I don't remember the exact mercury level, but she was just above the level that would be a real concern if she were pregnant or of child-bearing age. She's a little beyond that age, but the letter didn't provide any of that background. Apparently, the DOH sends it out to all women who get flagged for mercury.

Now, the level of mercury that triggers such a letter is well below the level that would be considered mercury poisoning, but again, the letter didn't go into all that detail. So now, she's worried that she needs to have her kids tested.

After phone calls to DOH and web research, she calms herself that it wasn't a real serious situation. Her web research turned up the fish advisories. Her husband is a sport fisherman and brings home lots of blues. She also eats sushi regularly. Coincidentally, she had a bluefish meal a few days before her blood test.

She gets another test a week or so later and her mercury level was fine (detectable, but very low).

Was it the bluefish? Was it the sushi? Was it necessary to send out that letter? We don't know.

Sam asks a very good questions: Do the health benefits of eating fish, particularly locally-caught fish, outweigh the risk from PCB and mercury in adults?

And Sam, kudos for your new diet. Unfortunately, I find myself going in the other direction. Although seafood is available (and catfish is everywhere), I can't drive a mile without seeing grazing cattle, and they're not dairy cows. Beef is everywhere and I've found it very hard to resist grilling a good skirt steak.

3:24 PM  
Anonymous Rick said...

Just a quick comment here: Don't take any more bluefish than you plan on eating fresh. Bluefish really doesn't freeze well, and when one thaws it's a lot less appetizing as when it was fresh. Just because they're relatively abundant is no reason to waste them.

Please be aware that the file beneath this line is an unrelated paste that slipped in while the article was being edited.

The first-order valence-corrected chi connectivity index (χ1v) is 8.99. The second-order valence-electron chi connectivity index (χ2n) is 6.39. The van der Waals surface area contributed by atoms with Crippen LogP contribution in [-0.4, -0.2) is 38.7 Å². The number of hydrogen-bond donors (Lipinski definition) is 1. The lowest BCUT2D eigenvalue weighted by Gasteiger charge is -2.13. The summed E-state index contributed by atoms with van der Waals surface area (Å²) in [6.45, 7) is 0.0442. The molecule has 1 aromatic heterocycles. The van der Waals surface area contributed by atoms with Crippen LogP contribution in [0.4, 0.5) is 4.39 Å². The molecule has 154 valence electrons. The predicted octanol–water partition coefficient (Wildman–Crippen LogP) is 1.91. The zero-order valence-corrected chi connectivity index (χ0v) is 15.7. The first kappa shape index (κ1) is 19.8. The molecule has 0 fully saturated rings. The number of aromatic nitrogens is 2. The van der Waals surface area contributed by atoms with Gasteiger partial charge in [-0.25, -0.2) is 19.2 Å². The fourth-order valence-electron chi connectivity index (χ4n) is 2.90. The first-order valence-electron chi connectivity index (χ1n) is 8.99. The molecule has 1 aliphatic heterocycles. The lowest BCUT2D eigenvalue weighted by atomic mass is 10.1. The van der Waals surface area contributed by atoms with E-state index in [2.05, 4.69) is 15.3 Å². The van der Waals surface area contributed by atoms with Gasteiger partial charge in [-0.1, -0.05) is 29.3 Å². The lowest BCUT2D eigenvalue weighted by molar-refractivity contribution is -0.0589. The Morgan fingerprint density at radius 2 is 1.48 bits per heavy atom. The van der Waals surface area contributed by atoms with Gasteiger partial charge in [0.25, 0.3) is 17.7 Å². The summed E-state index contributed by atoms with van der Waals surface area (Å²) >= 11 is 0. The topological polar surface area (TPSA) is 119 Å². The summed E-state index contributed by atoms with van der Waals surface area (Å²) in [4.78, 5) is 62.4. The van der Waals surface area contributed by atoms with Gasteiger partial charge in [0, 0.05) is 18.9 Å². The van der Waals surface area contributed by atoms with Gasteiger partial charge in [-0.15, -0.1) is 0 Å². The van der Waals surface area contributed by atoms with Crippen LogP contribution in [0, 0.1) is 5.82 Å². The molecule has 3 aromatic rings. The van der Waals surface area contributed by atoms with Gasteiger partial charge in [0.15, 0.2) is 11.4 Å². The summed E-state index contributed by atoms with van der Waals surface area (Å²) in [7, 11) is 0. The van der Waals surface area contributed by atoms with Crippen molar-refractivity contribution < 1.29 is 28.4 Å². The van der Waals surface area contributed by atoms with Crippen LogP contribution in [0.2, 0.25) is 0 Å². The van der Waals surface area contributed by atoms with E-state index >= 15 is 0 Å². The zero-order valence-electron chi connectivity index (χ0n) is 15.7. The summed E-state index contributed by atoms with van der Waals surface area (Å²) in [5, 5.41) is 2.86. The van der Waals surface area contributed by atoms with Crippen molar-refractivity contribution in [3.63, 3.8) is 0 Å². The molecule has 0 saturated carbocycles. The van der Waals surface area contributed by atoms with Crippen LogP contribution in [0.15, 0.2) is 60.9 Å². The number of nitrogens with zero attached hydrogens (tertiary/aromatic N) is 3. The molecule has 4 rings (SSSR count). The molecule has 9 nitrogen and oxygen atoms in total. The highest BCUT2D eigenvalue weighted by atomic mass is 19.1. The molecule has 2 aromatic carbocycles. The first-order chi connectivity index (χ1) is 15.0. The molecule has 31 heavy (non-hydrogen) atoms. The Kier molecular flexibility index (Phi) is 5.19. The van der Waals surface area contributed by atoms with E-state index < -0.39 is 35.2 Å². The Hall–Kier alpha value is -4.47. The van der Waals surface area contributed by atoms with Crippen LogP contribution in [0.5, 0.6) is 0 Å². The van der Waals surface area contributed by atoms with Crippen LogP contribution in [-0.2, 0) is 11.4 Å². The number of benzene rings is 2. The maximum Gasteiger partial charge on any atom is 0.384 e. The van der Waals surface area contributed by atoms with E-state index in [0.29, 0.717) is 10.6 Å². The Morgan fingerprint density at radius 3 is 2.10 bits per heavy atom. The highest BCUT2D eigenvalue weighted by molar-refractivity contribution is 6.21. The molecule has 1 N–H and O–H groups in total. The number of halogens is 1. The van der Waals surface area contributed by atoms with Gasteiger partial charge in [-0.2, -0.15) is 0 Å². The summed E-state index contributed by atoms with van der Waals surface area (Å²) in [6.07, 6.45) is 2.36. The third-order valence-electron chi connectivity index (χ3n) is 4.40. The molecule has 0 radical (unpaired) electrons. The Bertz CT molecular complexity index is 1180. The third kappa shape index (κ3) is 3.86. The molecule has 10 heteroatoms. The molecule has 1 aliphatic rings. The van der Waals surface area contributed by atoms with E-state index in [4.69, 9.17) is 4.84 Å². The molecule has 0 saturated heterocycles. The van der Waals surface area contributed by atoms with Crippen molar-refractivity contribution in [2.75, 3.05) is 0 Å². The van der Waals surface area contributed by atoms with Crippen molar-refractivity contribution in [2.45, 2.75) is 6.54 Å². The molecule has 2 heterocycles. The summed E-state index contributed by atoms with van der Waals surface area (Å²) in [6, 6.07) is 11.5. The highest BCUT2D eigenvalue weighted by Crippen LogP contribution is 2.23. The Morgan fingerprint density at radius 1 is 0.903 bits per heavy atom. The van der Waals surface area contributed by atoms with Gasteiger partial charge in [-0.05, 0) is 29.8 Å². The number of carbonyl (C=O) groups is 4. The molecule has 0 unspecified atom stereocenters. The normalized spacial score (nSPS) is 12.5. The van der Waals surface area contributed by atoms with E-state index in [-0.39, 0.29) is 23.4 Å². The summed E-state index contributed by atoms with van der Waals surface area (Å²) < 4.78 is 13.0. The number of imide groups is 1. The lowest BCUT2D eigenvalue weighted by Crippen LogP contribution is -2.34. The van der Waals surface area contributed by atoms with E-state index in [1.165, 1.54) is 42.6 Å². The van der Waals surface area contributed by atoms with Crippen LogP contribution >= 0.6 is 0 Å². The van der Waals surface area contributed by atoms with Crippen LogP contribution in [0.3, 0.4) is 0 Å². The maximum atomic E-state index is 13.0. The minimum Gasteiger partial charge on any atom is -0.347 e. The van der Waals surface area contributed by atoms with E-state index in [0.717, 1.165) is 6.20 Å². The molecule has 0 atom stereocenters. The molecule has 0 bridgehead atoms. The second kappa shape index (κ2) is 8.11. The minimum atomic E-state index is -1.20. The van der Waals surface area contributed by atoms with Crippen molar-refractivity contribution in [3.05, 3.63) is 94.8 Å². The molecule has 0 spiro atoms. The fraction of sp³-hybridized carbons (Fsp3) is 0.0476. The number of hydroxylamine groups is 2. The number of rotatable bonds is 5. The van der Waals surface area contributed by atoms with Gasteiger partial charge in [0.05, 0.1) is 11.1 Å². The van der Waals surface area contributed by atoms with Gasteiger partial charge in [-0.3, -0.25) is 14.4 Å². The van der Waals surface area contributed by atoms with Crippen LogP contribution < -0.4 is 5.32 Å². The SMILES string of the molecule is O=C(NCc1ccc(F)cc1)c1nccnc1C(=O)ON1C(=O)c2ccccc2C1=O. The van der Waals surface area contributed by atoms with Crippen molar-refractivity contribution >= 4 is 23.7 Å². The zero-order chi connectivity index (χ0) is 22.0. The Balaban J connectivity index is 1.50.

11:21 AM  
Blogger Sam said...

That was funny Bryan - do you snoop on my blogs or what? If I ever do cow again I think I'll find a young one that was organic / grass fed and split it 4 ways because it is rather expensive for the good stuff - I'm talking meat that hardly needs a knife. That last fajita meat I had could have been used for road paving!

Back to the fishies, it is true that fatty species like mackerel and blue fish do not freeze well at all. The trick is to kill the fish quickly, drain its blood, and ice it down to 31 degrees as soon as possible. I use a hammer handle, no hammer heard, so dispatch the fish right between the eyes. Then I make a cut under the gill area with a small knife, which ruptures its main arteries. After a short time, toss the fish on a mixture of ice and water like a slurry and clean the decks because blood is slippery. This is how grade-A tuna is treated because bad preparation increases lactic acid and a really foul taste in the fish.

This is not for tuna but with fish like the blues, fillet and skin them as quick as possible and be thinking of what you're going to do with the scraps. Any red meat and belly meat is discarded. This cuts down on the pollutant content of the fish, as well as its nastier off-tastes, very quickly.

Fish soup or blue fish broiled in sweet butter, paprika, and lemon isn't too darn bad if you do it right.

Following these and some good sanitation rules, all the sudden "trash fish" like mackerel and blue fish will taste wonderful.

7:42 PM  
Blogger Brad said...

I love eating bluefish.
I freeze 6 lbs on Sundays and have almost all the meal I need for the week. I freeze 11" - 12" individuals, are they a Mercury Risk?

9:50 AM